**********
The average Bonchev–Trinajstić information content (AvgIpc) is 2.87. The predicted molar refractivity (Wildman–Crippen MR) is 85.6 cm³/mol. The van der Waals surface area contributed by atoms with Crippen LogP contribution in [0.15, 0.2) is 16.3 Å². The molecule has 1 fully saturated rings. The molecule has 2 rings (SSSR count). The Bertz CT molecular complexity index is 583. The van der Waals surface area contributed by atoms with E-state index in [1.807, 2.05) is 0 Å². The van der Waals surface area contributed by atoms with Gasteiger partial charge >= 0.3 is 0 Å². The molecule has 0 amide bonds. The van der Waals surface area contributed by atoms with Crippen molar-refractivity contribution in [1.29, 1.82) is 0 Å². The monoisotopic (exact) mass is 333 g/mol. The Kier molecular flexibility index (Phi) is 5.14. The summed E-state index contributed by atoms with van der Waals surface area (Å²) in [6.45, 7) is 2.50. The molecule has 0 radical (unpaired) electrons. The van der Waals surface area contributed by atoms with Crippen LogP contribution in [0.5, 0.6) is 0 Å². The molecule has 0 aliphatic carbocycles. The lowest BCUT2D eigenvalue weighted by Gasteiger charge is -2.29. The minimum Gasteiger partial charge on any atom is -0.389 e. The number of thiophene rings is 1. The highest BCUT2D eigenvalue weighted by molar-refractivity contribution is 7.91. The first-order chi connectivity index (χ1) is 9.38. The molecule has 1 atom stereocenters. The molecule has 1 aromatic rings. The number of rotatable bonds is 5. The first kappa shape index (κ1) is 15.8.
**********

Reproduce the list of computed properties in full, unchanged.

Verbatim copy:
The average Bonchev–Trinajstić information content (AvgIpc) is 2.87. The predicted molar refractivity (Wildman–Crippen MR) is 85.6 cm³/mol. The van der Waals surface area contributed by atoms with Crippen LogP contribution in [0.15, 0.2) is 16.3 Å². The molecule has 1 fully saturated rings. The molecule has 2 rings (SSSR count). The Bertz CT molecular complexity index is 583. The van der Waals surface area contributed by atoms with E-state index in [1.807, 2.05) is 0 Å². The van der Waals surface area contributed by atoms with Gasteiger partial charge >= 0.3 is 0 Å². The molecule has 0 amide bonds. The van der Waals surface area contributed by atoms with Crippen molar-refractivity contribution in [1.29, 1.82) is 0 Å². The monoisotopic (exact) mass is 333 g/mol. The Kier molecular flexibility index (Phi) is 5.14. The summed E-state index contributed by atoms with van der Waals surface area (Å²) in [6.45, 7) is 2.50. The molecule has 0 radical (unpaired) electrons. The van der Waals surface area contributed by atoms with Crippen LogP contribution in [0.5, 0.6) is 0 Å². The molecule has 0 aliphatic carbocycles. The lowest BCUT2D eigenvalue weighted by Gasteiger charge is -2.29. The minimum Gasteiger partial charge on any atom is -0.389 e. The number of thiophene rings is 1. The highest BCUT2D eigenvalue weighted by molar-refractivity contribution is 7.91. The first-order chi connectivity index (χ1) is 9.38. The molecule has 1 atom stereocenters. The molecule has 1 aromatic rings. The number of rotatable bonds is 5. The first kappa shape index (κ1) is 15.8.